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Chen claims hit squad sent to assassinate him -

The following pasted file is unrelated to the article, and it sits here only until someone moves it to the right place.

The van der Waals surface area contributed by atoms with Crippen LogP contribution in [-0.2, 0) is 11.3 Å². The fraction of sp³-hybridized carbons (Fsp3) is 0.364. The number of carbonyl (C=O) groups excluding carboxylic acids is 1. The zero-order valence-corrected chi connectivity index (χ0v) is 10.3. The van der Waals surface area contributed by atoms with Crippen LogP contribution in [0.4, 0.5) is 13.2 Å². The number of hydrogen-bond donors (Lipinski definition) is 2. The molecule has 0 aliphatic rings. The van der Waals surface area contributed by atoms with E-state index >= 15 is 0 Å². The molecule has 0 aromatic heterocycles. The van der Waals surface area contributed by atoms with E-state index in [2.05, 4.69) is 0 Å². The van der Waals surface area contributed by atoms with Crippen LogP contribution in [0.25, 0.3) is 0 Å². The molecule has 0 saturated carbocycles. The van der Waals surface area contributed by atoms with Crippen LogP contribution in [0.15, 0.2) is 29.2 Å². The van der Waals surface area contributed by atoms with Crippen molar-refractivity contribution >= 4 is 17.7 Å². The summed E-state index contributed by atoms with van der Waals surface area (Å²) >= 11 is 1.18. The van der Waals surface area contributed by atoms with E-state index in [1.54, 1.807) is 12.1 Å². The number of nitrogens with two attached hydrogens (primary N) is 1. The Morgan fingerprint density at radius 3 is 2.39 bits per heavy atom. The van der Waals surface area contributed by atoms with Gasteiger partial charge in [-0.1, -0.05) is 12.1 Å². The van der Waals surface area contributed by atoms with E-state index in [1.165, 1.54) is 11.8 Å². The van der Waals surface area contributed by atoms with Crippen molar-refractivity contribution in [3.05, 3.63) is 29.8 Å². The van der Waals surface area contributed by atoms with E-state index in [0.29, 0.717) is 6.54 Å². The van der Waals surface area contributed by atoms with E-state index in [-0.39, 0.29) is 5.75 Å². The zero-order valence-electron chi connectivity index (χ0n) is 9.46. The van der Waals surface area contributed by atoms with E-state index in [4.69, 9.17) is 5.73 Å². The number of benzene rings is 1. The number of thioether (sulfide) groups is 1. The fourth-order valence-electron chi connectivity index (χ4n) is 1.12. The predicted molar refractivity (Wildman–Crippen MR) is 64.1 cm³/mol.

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(generated from captions) who's a senior official within the Chinese Foreign Ministry. Lateline hasn't seen the email and has no way of verifying the claims. However, Mr Chen says he's scared and he's willing to risk his reputation by making the allegations publicly. I have no choice but to disclose their plan and hope the Australian people will believe. Mr Chen says he's already under surveillance, saying he confronted a Chinese man filming him and his family in a Sydney restaurant last night. "Why are you recording us with camera, video camera?" And he hesitated and stood up and said, "What person are you?" And then we - my friend and my family - are quite...were quite frightened and hurried away. The owner of the restaurant has confirmed there was a confrontation involving Mr Chen at his premises last night and the New South Wales Police are investigating the incident. Chen Yonglin defected from the Chinese Consulate in Sydney in May, making allegations of an extensive spy network in Australia. These claims were backed by a second defector, former spy Hao Fengjun. There has been doubt cast over another of Mr Chen's claims - that Chinese spies kidnapped the son of a man on the run from authorities in China. Alexander Downer is sceptical of the latest allegation. It would be highly improbable that the Chinese would be sending assassination squads around the world chasing people who have got protection visas of one kind or another. I mean, this happens on many occasions around the world and I haven't ever heard of it happening, at least in modern times. Security analyst Clive Williams has similar concerns. The Ministry for State Security, which is the main Chinese intelligence service overseas, mainly engages in espionage. It also monitors local Chinese communities, but it doesn't engage in that kind of assassination activity. A spokeswoman for the Chinese Embassy says Mr Chen's claims are absurd. Michael Edwards, Lateline. To Iraq now. And while there has been enormous coverage of the ongoing insurgency much less attention has been paid to the political battle that may ultimately do more to shape the country's future. Negotiations over Iraq's constitution have hit a brick wall. The original deadline to strike a deal passed overnight with Iraq's parliament voting to extend talks by one week. But deep divisions remain between Kurds, Shiites and Sunnis. And there are fears Iraq's road to democracy is under threat. Norman Hermant reports. Iraq's National Assembly did vote but this was not the breakthrough leaders had hoped for. Instead with negotiations on the constitution deadlocked all politicians could do was approve an extension. Seven more days to try to hammer out a deal. So many ethnic, religious nationalities in Iraq. It is a very difficult job. So far, there's no agreement on the role of Islamic law and on the rights of women. Kurds are demanding not only autonomy but the eventual right to secede. Shiites in the south also want self-rule and there remain big differences on the division of Iraq's oil wealth. Despite the failure to reach agreement Washington was still publicly optimistic. They are considering all of the difficult issues before them,